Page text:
Large employers plan to do more to support mental health in 2020
In 2019, deaths from drugs, alcohol and suicide in the United States reached all-time highs while health care costs soared — and many employers have taken notice. Unsatisfied with the status quo, a growing number of major companies this year have actively embraced providing their workforces with benefits to support behavioral health and emotional well-being. From Starbucks and Chipotle to Apple, 2019 ushered in a new era of destigmatizing mental health and wellness in the workplace.
In 2020, there are three key trends we can expect to see related to employers’ efforts to drive transparency, acceptance and support for employees’ mental health and overall well-being.
A commitment to supporting quality care for millennial mental health challenges.
Millennials are more engaged and more open about their mental health struggles than previous generations and they are also more likely to expect mental health benefits from their employers. As recent research shows, this support couldn’t come soon enough: 50% of millennials report having left a job due to mental health reasons and greater declines in both mental and physical health have been reported among the demographic.
We’re already seeing employers seeking to address millennials’ needs by offering beefed-up mental health support. Companies are increasingly considering ways to supplement the mental health care options offered under their health plans, whose directories are often filled with unavailable providers or therapists who are no longer in-network. Employers also want alternatives to low-cost employee assistance programs (EAPs), which are “often very limited in the offerings they provide,” according to a 2019 report on workforce mental health.
While traditional EAPs typically offer just a handful of counseling sessions, a growing number of prominent employers — including eBay, Roche, and NetApp — are offering mental health benefits that cover a higher number of therapy sessions and wider range of treatment options, including therapy and mental health coaching. This deeper investment in high-quality, comprehensive care gives companies the resources they need to respond to millennial employees’ needs.
A focus on flexible, proven mental health benefit options.
With fierce competition for top talent and more employees shifting to remote work in 2020, workers’ demands for flexibility will increasingly extend to mental health benefits. As a result, companies will design benefit plans that meet the realities of employees’ lives. This means offering mental health care options that are accessible to everyone, regardless of their schedules, where they work or their level of care needs.
To best serve a workforce that expects flexible and accessible benefits, more employers will look to a spectrum of behavioral health care options. That includes offering a range of treatments, from self-care apps for employees experiencing occasional stress to in-person and virtual therapy sessions and prescription medication to treat common, diagnosable conditions such as anxiety or depression. As research shows, a mix of online interventions such as digital lessons and in-person or virtual therapy can lead to lower therapy dropout rates, plus higher rates of abstinence for clients with substance abuse issues.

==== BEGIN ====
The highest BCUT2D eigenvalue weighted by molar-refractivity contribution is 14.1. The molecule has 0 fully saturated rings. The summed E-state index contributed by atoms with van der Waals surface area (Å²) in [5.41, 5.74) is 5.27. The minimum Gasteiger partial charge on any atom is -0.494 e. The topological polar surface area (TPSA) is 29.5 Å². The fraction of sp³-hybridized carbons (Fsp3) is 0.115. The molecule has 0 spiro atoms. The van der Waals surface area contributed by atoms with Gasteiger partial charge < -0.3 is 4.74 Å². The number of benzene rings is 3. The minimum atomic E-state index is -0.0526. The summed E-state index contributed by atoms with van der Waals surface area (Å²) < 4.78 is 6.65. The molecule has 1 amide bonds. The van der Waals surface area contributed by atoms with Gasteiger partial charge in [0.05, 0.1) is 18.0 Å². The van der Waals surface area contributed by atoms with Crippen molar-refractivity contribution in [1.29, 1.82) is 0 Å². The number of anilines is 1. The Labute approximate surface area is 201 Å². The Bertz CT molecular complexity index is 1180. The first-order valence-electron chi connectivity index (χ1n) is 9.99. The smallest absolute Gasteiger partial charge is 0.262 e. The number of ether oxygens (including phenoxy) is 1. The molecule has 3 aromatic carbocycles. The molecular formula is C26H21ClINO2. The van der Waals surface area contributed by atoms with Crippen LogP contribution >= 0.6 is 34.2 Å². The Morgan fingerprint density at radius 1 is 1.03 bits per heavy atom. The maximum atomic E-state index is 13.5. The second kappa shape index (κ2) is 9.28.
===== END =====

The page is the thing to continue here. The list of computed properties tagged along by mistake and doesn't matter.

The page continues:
A culture of openness, from the top down.
While there’s still plenty of work to be done, more employers today recognize the need to cultivate an accepting culture so that workers feel safe to disclose their mental health issues. Along with new benefits, company leaders are increasingly doing their part to embrace an open dialogue about mental health.
In 2020, more company leaders are likely to take a public stance on mental health, following in the footsteps of executives like Chuck Robbins, CEO of Cisco, who penned a company-wide email encouraging his 75,000 employees to “talk openly and extend compassion” about mental health. Joel Gascoigne, CEO of social media management platform Buffer, publicly shared his struggles with burnout this year and tweeted about seeing a therapist. Moves like these demonstrate corporate leaders’ commitment to their employees’ mental health and help people feel more comfortable taking advantage of the benefits available to them. This can be especially impactful in more traditional work cultures where being chained to a desk or available at all hours is seen as a badge of honor.
With all of the stressors and seemingly endless demands on our time today, it’s no wonder that nearly one in five U.S. adults deals with a mental health condition. Awareness of this reality is greater than it’s ever been, yet more than half of Americans still say they’ve never discussed mental health at work.
Meanwhile, there’s a growing movement of large companies ready to do their part to destigmatize mental health issues and knock down barriers to care. Building on this momentum in the year ahead will be crucial, and there has never been a better time for employers to invest in their most valuable asset — their people.